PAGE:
” Pugnacious to the last, the Senator, however, concluded his remarks to his Boston audience with the mollifying statement, that old as he was he would now fight eight years, if need be, to maintain the Union.

The Landmark (Statesville, North Carolina) Dec 16, 1886

His Protective Pastoral About the Girl with One Stocking.

Senator Vance once set colleagues and spectators in a roar by reading in splendid style the following pastoral, which he said was entitled, “The Girl with One Stocking; a protective pastoral composed and arranged for the spinning wheel, and respectfully dedicated to that devoted friend of protected machinery and high taxes, the senator from Rhode Island, Mr. Aldrich:”

Our Mary had a little lamb,
And her heart was most intent
To make its wool beyond its worth,
Bring 56 per cent.

But a pauper girl across the sea
Had one small lamb also,
Whose wool for less than half that sum
She’d willingly let go.

Another girl who had no sheep,
No stocking — wool nor flax —
But money enough just to buy
A pair without the tax.

Went to the pauper girl to get
Some wood to shield her feet,
And make her stockings not of flax,
But of wool complete.

When Mary saw the girl’s design
She straight began to swear
That she’d make her buy both wool and tax
Or let one leg go bare.

So she cried out: “Protect reform!
Let pauper sheep wool free!
If it will keep both of her legs warm
What will encourage me?”

So it was done, and people said
Where’er that poor girl went,
One leg was warmed with wool and one
With 56 per cent.

Now praise to Mary and her lamb,
Who did the scheme invent,
To clothe one-half a girl in wool
and one-half in per cent.

All honor, too, to Mary’s friend,
And all protective acts,
That clothe the rich in wool
And wrap the poor in tax.

The reading of this piece of doggerel was received with shouts of laughter, even republican senators leaning back in their seats and giving unrestrained way to their mirth. As for the people in the galleries they screamed and yelled frantically, and when Senator Vance sat down they kept up their uproarious applause until the North Carolina orator gravely inclined his head in acknowledgment.

The Atlanta Constitution (Atlanta, Georgia) Jun 3, 1894

Southern Wit in War.

“As we are reminded by the author of “Four Years in Rebel Capitals,” the south, as well as the north, needed to exercise its sense of humor, whenever that was possible, to carry it through the terrible strain of the war. Some of the puns, burlesques, and repartee of that dreadful time have become locally historic. Colonel Tom August, of the First Virginia, was the Charles Lamb of Confederate war wits, genial and ever gay.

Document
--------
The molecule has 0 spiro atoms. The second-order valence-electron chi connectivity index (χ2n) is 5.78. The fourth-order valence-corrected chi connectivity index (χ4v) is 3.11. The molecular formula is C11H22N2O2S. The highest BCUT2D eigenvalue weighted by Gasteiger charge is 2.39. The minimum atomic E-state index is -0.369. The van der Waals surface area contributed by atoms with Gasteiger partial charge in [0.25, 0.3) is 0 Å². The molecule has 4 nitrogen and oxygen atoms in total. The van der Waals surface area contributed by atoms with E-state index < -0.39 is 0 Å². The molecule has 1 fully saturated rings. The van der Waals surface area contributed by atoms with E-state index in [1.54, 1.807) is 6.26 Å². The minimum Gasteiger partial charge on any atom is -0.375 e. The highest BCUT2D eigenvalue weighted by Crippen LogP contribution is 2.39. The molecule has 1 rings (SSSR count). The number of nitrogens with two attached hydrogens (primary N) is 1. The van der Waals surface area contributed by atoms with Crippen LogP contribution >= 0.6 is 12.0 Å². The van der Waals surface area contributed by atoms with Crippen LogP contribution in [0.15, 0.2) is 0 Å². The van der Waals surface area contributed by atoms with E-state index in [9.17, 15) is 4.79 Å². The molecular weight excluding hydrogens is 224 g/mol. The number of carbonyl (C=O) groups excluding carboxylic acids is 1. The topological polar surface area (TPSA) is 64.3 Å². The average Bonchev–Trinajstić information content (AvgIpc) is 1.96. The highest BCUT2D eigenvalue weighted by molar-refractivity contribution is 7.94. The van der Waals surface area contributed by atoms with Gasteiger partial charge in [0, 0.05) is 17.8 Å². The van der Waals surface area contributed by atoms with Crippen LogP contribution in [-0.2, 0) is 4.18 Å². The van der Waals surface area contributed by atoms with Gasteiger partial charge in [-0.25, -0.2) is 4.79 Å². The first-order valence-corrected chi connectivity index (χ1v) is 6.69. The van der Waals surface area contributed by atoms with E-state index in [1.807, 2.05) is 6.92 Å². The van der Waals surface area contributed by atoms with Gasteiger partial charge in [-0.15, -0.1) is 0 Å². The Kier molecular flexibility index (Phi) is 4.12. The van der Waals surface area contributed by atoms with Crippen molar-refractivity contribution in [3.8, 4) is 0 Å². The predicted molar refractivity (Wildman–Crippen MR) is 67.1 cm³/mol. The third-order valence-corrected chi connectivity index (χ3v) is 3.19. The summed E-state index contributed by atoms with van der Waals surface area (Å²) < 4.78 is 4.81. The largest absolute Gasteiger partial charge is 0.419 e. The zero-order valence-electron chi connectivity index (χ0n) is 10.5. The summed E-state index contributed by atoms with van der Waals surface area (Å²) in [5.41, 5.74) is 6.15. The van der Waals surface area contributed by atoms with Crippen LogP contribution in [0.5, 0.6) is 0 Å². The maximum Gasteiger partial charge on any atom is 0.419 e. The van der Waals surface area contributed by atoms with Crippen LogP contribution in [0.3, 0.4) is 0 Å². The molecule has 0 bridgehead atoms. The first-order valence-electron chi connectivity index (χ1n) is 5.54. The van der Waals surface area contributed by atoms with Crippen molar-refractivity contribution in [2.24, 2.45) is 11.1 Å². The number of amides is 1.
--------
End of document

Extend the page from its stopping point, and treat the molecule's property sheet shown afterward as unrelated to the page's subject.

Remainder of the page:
Early in secession days a bombastic friend approached him with the question, “Well, sir, I presume your voice is still for war?”

“Oh, yes,” replied the wit, “perfectly still!”

Always to be remembered is General Zebulon Vance’s apostrophe to the rabbit, flying by him from a heavy rifle fire: “Go it cottontail! If I hadn’t a repurtation I’d be with you!”

Lima Daily Times (Lima, Ohio) Sep 17, 1891

Senator Vance Favors the Income Tax.

Richmond Dispatch, 1st.

Senator Vance, of North Carolina, has been in town here for two days, and speaking of revenue and tariff legislation to-day said:

“There is throughout the South an almost unanimous sentiment in favor of an income tax, and this question will be brought up when the tariff bill is under discussion. My own opinion is that an income tax of some character will be engrafted upon the tariff measure before it passes Congress. What form it will take it is now impossible to say, but some of the best minds in both branches of Congress are directed to the subject, and it is safe to say they will evolve a satisfactory basis which will receive a hearty Southern support.

“It will be necessary to adopt some means of raising the enormous revenue required to support the government when tariff reform is effected. Some say this should be done by raising the tax on whiskey and tobacco. Experience, however, has shown that this is not always practicable. Statistics prove that less revenue is derived from a high tax on spirits and tobacco than from a moderate tax. The reason for this is that consumption falls off as the tax becomes prohibitory. There is no fairer way to raise revenue than by taxing incomes, notwithstanding the objection that has been urged that it will be class legislation. Such arguments are based on sophistry, as it can be easily shown that an income tax is the most equitable and just of all methods of raising public revenue.”

In an interview in Baltimore the Senator expressed himself as pleased with the Wilson tariff bill, and said the Southern Representatives would favor it. He also expressed himself very strongly in favor of the repeal of the tax on State bank notes, and gave it as his opinion that a bill looking to this end will be introduced at this session of Congress and advocated by most of the Southern Representatives.

The Landmark ( Statesville, North Carolina) Dec 7, 1893

Most of the images in this post are from the following book, which can be read online:

Title: Life of Zebulon B. Vance
Author: Clement Dowd
Publisher: Observer Printing and Publishing House, 1897

(Google book –  LINK)

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2 Responses to “Zebulon Baird Vance”

  1. Tammy Walsh Says:

    The photo of Lutenent Vance is Zebulon Baird Vance Jr. The NC Civil War governors son.

  2. mrstkdsd Says:

    Tammy,

    Thank you VERY much for the correction. I will remove his picture.